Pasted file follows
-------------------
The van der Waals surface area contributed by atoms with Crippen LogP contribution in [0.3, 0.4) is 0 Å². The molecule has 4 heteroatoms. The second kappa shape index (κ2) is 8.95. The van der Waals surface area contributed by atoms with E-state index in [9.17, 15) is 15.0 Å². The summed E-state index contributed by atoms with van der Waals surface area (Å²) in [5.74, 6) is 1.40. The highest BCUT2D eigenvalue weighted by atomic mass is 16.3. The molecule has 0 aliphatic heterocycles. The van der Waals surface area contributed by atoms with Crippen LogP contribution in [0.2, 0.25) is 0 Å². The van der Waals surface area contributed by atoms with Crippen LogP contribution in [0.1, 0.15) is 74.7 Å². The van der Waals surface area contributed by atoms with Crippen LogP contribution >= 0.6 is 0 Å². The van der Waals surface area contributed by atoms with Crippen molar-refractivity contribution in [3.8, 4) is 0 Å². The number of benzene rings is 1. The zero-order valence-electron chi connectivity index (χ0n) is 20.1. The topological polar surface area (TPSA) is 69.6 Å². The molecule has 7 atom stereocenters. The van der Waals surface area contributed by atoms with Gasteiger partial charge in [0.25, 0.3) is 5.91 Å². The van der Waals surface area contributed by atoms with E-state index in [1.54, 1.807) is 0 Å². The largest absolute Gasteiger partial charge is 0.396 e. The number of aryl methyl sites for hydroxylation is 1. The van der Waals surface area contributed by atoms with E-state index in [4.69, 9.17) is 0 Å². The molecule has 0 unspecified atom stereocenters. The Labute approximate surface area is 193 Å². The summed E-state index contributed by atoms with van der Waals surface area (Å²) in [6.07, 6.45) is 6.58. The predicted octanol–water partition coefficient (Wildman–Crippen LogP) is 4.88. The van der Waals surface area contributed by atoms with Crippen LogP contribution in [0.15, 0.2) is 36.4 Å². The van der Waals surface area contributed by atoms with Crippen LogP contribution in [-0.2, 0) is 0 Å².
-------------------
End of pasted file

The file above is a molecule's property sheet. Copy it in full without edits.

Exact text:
The van der Waals surface area contributed by atoms with Crippen LogP contribution in [0.3, 0.4) is 0 Å². The molecule has 4 heteroatoms. The second kappa shape index (κ2) is 8.95. The van der Waals surface area contributed by atoms with E-state index in [9.17, 15) is 15.0 Å². The summed E-state index contributed by atoms with van der Waals surface area (Å²) in [5.74, 6) is 1.40. The highest BCUT2D eigenvalue weighted by atomic mass is 16.3. The molecule has 0 aliphatic heterocycles. The van der Waals surface area contributed by atoms with Crippen LogP contribution in [0.2, 0.25) is 0 Å². The van der Waals surface area contributed by atoms with Crippen LogP contribution in [0.1, 0.15) is 74.7 Å². The van der Waals surface area contributed by atoms with Crippen LogP contribution >= 0.6 is 0 Å². The van der Waals surface area contributed by atoms with Crippen molar-refractivity contribution in [3.8, 4) is 0 Å². The number of benzene rings is 1. The zero-order valence-electron chi connectivity index (χ0n) is 20.1. The topological polar surface area (TPSA) is 69.6 Å². The molecule has 7 atom stereocenters. The van der Waals surface area contributed by atoms with Gasteiger partial charge in [0.25, 0.3) is 5.91 Å². The van der Waals surface area contributed by atoms with E-state index in [1.54, 1.807) is 0 Å². The largest absolute Gasteiger partial charge is 0.396 e. The number of aryl methyl sites for hydroxylation is 1. The van der Waals surface area contributed by atoms with E-state index in [4.69, 9.17) is 0 Å². The molecule has 0 unspecified atom stereocenters. The Labute approximate surface area is 193 Å². The summed E-state index contributed by atoms with van der Waals surface area (Å²) in [6.07, 6.45) is 6.58. The predicted octanol–water partition coefficient (Wildman–Crippen LogP) is 4.88. The van der Waals surface area contributed by atoms with Crippen LogP contribution in [0.15, 0.2) is 36.4 Å². The van der Waals surface area contributed by atoms with Crippen LogP contribution in [-0.2, 0) is 0 Å².